Story[edit]

STRAIN occurs after the events of Doom II. A military officer in a secret base on the Earth's moon has been engineering demons, creating a new breed of Hellspawn which breaks free of its confines, making an initial landing on Earth. The Doom marine undergoes an experimental treatment to increase his combat potential. Its side effect is that it leaves virtually all of its subjects in a state of perpetual, murderous aggression.[2] The in-game story follows four episodes as the marine fights to an infested spaceship that has landed on Earth, afterward battling his way deep into the heart of the secret installation where the demons originated from.

Content[edit]

Weapons[edit]

STRAIN modifies the original Doom weapons as follows.

STRAIN makes several other core gameplay changes.

Monsters[edit]

STRAIN features a number of new monsters. The most basic monsters (zombieman, shotgun guy and imp) are unchanged, as does the arch-vile. Cacodemons, hell knights and barons of hell fire faster projectiles. The heavy weapon dudes have new sprites but are otherwise unchanged.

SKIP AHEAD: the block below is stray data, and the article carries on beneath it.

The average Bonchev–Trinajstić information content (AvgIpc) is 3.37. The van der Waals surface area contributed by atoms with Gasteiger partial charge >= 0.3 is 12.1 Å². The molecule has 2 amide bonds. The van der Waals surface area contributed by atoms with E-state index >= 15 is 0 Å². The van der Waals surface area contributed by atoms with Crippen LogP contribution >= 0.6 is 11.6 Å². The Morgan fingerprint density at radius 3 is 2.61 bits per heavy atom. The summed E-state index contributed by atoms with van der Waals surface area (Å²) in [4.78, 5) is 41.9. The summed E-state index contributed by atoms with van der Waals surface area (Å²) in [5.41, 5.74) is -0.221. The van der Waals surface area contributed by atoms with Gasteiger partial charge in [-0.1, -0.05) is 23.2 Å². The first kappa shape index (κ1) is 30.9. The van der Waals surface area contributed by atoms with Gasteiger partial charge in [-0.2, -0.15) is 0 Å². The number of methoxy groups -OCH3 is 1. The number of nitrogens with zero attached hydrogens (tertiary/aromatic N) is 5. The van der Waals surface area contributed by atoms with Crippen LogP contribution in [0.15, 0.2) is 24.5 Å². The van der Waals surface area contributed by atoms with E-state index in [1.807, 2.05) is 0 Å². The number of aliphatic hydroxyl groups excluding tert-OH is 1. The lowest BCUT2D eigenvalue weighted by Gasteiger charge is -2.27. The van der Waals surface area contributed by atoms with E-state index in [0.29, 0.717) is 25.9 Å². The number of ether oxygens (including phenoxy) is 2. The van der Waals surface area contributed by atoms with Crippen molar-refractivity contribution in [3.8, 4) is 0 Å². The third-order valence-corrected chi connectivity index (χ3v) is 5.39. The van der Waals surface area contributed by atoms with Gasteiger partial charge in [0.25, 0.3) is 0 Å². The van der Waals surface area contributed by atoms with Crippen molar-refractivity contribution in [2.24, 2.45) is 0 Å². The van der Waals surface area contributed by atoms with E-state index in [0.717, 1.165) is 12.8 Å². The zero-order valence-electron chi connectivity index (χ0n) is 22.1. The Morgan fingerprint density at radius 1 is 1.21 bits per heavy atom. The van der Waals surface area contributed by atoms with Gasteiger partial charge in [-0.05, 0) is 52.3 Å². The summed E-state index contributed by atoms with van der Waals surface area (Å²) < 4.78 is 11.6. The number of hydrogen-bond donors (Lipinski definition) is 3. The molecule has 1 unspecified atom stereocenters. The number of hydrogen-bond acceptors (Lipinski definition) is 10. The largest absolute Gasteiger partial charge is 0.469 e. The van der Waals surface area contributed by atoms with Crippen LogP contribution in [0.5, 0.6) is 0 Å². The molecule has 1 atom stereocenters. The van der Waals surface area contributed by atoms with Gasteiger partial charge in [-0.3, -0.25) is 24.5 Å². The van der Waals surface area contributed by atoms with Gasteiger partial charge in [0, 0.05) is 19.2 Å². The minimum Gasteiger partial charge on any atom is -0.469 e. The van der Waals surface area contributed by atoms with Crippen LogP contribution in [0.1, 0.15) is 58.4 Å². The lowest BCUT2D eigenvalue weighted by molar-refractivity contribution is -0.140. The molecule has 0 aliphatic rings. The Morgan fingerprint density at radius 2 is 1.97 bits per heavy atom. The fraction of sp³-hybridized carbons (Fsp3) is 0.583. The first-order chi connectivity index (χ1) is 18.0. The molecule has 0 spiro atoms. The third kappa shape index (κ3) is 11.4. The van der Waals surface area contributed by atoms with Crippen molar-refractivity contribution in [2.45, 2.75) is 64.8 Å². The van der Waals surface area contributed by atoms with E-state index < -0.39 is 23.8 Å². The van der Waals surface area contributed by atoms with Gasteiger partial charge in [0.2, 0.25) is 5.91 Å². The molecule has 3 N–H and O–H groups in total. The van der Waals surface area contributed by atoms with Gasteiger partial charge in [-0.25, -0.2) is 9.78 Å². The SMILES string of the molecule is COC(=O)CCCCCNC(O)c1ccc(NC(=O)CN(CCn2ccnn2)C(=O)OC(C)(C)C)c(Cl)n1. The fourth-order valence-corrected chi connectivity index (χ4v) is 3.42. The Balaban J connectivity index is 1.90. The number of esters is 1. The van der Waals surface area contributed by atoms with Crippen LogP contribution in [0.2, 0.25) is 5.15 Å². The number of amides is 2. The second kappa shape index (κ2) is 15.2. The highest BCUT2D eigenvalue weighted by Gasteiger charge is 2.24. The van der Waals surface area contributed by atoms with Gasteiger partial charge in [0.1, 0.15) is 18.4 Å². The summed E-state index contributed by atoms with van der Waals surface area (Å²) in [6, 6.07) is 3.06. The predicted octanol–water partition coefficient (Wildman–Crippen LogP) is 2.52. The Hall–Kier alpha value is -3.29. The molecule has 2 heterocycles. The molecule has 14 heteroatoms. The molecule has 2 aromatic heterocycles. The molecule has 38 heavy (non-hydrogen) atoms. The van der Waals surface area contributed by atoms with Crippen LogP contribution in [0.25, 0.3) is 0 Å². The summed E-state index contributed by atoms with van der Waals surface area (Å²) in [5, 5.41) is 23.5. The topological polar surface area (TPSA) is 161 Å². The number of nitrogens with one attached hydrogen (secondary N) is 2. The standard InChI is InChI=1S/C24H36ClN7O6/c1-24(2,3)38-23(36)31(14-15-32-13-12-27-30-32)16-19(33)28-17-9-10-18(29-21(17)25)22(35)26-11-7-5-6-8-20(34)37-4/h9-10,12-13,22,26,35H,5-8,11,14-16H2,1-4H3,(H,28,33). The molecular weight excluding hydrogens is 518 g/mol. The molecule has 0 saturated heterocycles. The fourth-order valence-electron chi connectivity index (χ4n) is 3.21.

• Strain Imps replace arachnotrons. They appear identical to an imp with a higher-pitched alert noise. They move incredibly fast and have slightly more hit points. Attacks begin with a brief pause, after which they stand still and throw fireballs at a steady pace. They're able to infight with regular imps.
  • Strain Demons replace demons and are recolored to bright red. They are significantly more durable than regular ones.
  • Holo-bots, replacing revenants, are wheel-shaped, flying one-eyed robots. They fly very slowly and fire both types of revenant missiles, which travel at a much slower pace. Holo-bots also appear in a partially invisible variety.
  • Dopplegangers replace lost souls. They're similar to lost souls in appearance, but their eyes and the top part of their flame is blue. They attack with an imp fireball before charging, and are also able to use the imp melee attack.
  • Ministers of Pain are miniature cyberdemons, with much less health. They fire normal rockets (only one at a time, as opposed to a regular cyberdemon's three-rocket salvo) but are vulnerable to blast damage.